Literacy and Adult Learning Disabilities
Welcome to the Whole Life and Learning Disabilities in Adult Literacy website! Years ago, this site was about the “Whole Life Approach to Learning Disabilities in Adult Literacy Settings” project, that was based at Literacy BC in Vancouver, Canada.
As the topic stays the same, it now involves various posts — that are placed at the end of this page — with more specific information like ideas that are shared, and resources to support adult learners who may have a learning disability, or for whom learning is difficult for all kinds of reasons. But of course, everyone is welcome to follow along and contribute!
Learning Disabilities in Adult Literacy:
A “whole-life approach” to learning disabilities recognizes that learning is social, cultural, emotional and also deeply personal. Successful strategies for people with learning difficulties attend to the “whole person” and diverse learning styles. In fact, successful learning strategies for people with learning difficulties can work for everyone.
Based on the experiences of many educators and experts in BC, and all throughout Canada, as well as our own background research, we identified six areas of practice that supports this “whole life” approach. These are “gears” that organize this website.
You can use these gears to search topics of interest. This site also features articles, resources, facilitated discussion forums and a blog.
Please feel free to contribute to the forums, access our resources and let us know how we can support you and your literacy program to meet the needs of adults with learning difficulties!
Listed names and email addresses of project management, Professional development and training, Librarian resources, Website design and Administration, Project evaluation, book-keeping, and partners.
The Whole Life project is excited to invite you to our first online training event: “Learning Disabilities: Another Perspective” with Deborah Morgan. Read on for information about Deborah and her session.
The Facilitator : Deborah Morgan
Many of you will know Deborah Morgan as the author of the Writing Out Loud books and her online Instructor training. During her 24 year career in the adult literacy field, Deborah has also filled the roles of tutor, program coordinator, classroom instructor, researcher, and writer.
Her current interests involve developing and facilitating online professional development courses for practitioners on literacy. Deborah lives in Camrose, Alberta, and is currently pursuing a Masters Degree in Distance Education from Athabasca University.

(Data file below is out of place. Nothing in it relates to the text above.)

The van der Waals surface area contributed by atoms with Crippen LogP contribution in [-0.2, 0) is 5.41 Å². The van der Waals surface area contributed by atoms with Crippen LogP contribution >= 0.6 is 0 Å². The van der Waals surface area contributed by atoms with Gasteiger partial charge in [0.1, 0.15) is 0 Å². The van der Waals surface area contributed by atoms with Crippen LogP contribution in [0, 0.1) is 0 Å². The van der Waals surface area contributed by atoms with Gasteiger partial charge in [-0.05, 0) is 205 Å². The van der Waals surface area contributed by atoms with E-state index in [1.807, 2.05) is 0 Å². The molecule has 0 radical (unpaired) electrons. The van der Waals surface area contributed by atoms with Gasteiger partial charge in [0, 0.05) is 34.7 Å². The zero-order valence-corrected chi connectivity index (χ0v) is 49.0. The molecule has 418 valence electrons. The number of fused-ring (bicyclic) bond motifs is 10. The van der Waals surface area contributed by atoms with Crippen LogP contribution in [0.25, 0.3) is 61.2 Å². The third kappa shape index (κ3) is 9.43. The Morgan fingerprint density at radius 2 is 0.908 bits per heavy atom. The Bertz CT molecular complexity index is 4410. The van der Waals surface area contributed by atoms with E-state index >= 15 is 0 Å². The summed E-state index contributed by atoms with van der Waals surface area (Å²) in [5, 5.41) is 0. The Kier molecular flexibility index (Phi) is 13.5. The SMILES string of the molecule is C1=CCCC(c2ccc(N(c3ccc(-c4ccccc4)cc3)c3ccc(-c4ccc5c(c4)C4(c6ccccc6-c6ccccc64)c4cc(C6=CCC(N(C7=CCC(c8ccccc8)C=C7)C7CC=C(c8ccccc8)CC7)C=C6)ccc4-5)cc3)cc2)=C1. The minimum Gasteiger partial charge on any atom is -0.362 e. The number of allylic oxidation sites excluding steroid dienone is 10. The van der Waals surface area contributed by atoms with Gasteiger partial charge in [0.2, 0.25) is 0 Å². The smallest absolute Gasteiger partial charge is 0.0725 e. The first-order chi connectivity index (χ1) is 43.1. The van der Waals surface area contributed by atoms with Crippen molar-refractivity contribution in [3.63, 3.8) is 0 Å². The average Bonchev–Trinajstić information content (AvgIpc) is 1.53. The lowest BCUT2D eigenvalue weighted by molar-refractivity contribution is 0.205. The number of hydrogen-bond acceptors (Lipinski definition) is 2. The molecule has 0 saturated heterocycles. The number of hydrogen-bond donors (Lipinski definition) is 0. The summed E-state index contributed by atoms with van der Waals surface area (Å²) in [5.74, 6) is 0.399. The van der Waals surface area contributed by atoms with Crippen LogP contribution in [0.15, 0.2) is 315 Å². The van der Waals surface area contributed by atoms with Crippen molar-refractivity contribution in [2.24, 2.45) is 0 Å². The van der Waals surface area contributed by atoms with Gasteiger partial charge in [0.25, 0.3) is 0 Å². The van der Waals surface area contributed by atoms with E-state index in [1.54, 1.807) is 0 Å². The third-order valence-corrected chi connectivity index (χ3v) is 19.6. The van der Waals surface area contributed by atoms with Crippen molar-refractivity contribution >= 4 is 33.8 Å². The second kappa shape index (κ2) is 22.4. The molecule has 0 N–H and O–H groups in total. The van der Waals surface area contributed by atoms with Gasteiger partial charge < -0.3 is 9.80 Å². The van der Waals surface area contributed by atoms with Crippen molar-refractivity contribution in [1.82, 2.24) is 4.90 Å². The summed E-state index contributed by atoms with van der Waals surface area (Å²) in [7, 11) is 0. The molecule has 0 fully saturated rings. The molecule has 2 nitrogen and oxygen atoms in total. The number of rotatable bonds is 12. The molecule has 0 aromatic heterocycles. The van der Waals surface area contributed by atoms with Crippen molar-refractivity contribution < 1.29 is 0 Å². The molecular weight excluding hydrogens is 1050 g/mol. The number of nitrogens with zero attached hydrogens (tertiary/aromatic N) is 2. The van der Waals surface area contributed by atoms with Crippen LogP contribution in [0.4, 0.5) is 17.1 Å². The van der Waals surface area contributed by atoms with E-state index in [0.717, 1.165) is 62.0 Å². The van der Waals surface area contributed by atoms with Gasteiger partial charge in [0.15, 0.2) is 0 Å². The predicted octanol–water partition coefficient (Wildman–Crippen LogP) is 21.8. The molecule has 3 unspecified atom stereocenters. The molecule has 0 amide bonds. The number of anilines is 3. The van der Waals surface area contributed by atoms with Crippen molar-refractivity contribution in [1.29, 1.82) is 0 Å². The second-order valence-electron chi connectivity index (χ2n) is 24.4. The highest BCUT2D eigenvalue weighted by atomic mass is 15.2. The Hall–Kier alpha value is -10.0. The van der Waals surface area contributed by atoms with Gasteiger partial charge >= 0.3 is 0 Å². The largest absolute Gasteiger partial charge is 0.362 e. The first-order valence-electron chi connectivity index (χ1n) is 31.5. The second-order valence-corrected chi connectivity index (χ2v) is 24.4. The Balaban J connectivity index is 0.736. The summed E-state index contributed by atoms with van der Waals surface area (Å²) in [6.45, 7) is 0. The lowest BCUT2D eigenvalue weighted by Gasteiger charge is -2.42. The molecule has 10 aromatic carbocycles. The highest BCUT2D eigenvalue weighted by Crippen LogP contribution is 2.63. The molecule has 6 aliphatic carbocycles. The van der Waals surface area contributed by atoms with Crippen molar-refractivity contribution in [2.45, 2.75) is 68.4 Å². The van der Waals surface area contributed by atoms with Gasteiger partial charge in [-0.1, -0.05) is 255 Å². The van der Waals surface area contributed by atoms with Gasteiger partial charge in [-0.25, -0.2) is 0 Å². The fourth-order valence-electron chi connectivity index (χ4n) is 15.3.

Learning Disabilities : Another Perspective
Many of us think about learning disabilities in relation to students having difficulties with cognitive skills, such as word recognition, language comprehension, spelling, written expression and mathematical problem solving – difficulties people were born with. But, as Deborah Morgan had experienced her own life, learning disabilities can also be “acquired”.
Deborah has offered to explore how learning difficulties can develop at later points in life due to illness, physical accidents, trauma or a change in life circumstances in her own online workshop. Discussion will be based around the “whole person approach” to help practitioners identify acquired disabilities and how they can effect learning attitudes and abilities.
Teaching strategies – new in the library March 28, 2011.
Buehl, Doug. (2009). Classroom strategies for interactive learning. 3rd ed. Newark, Del. : International Reading Association.
This resource features teaching strategies that are adaptable for students of all ages. Read a review and recommendation of an earlier version.
Frank, Margaret (Marn), Weinberg, Victoria et al. (2007). The adult reading toolkit: a research-based resource for adult literacy. Minneapolis, Minn. LDA of Minnesota.
Recommended at the Learning Disabilities Training event last November, this resource included chapters on phonemic awareness, beginning phonics skills, intermediate decoding, fluency, vocabulary, and comprehension. Each chapter included background information, assessment ideas, instruction activities, use of authentic materials, recommended curricula and software, and references. Six toolkits of reproducible assessments and instructional activities are as follow…